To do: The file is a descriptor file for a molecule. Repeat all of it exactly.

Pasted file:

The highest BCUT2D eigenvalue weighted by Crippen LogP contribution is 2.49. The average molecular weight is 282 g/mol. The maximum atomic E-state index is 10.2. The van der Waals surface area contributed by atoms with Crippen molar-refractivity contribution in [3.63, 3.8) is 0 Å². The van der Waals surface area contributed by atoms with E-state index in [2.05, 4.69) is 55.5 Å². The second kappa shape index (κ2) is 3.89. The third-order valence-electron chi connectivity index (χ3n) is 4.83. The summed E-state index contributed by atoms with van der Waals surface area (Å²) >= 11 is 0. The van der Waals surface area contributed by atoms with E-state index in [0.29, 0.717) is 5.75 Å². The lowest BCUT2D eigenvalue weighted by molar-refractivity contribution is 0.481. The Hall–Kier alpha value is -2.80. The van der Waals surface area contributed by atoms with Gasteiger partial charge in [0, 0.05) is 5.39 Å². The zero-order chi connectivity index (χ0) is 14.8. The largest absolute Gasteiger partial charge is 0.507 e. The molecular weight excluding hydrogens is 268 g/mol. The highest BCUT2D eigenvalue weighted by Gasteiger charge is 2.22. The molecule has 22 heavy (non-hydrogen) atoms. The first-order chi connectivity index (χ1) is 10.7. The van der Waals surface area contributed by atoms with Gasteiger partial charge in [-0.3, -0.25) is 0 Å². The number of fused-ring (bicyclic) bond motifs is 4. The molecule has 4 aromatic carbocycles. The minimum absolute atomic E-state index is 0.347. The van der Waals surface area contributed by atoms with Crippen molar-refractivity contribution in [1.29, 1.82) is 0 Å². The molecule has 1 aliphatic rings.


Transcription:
The highest BCUT2D eigenvalue weighted by Crippen LogP contribution is 2.49. The average molecular weight is 282 g/mol. The maximum atomic E-state index is 10.2. The van der Waals surface area contributed by atoms with Crippen molar-refractivity contribution in [3.63, 3.8) is 0 Å². The van der Waals surface area contributed by atoms with E-state index in [2.05, 4.69) is 55.5 Å². The second kappa shape index (κ2) is 3.89. The third-order valence-electron chi connectivity index (χ3n) is 4.83. The summed E-state index contributed by atoms with van der Waals surface area (Å²) >= 11 is 0. The van der Waals surface area contributed by atoms with E-state index in [0.29, 0.717) is 5.75 Å². The lowest BCUT2D eigenvalue weighted by molar-refractivity contribution is 0.481. The Hall–Kier alpha value is -2.80. The van der Waals surface area contributed by atoms with Gasteiger partial charge in [0, 0.05) is 5.39 Å². The zero-order chi connectivity index (χ0) is 14.8. The largest absolute Gasteiger partial charge is 0.507 e. The molecular weight excluding hydrogens is 268 g/mol. The highest BCUT2D eigenvalue weighted by Gasteiger charge is 2.22. The molecule has 22 heavy (non-hydrogen) atoms. The first-order chi connectivity index (χ1) is 10.7. The van der Waals surface area contributed by atoms with Gasteiger partial charge in [-0.3, -0.25) is 0 Å². The number of fused-ring (bicyclic) bond motifs is 4. The molecule has 4 aromatic carbocycles. The minimum absolute atomic E-state index is 0.347. The van der Waals surface area contributed by atoms with Crippen molar-refractivity contribution in [1.29, 1.82) is 0 Å². The molecule has 1 aliphatic rings.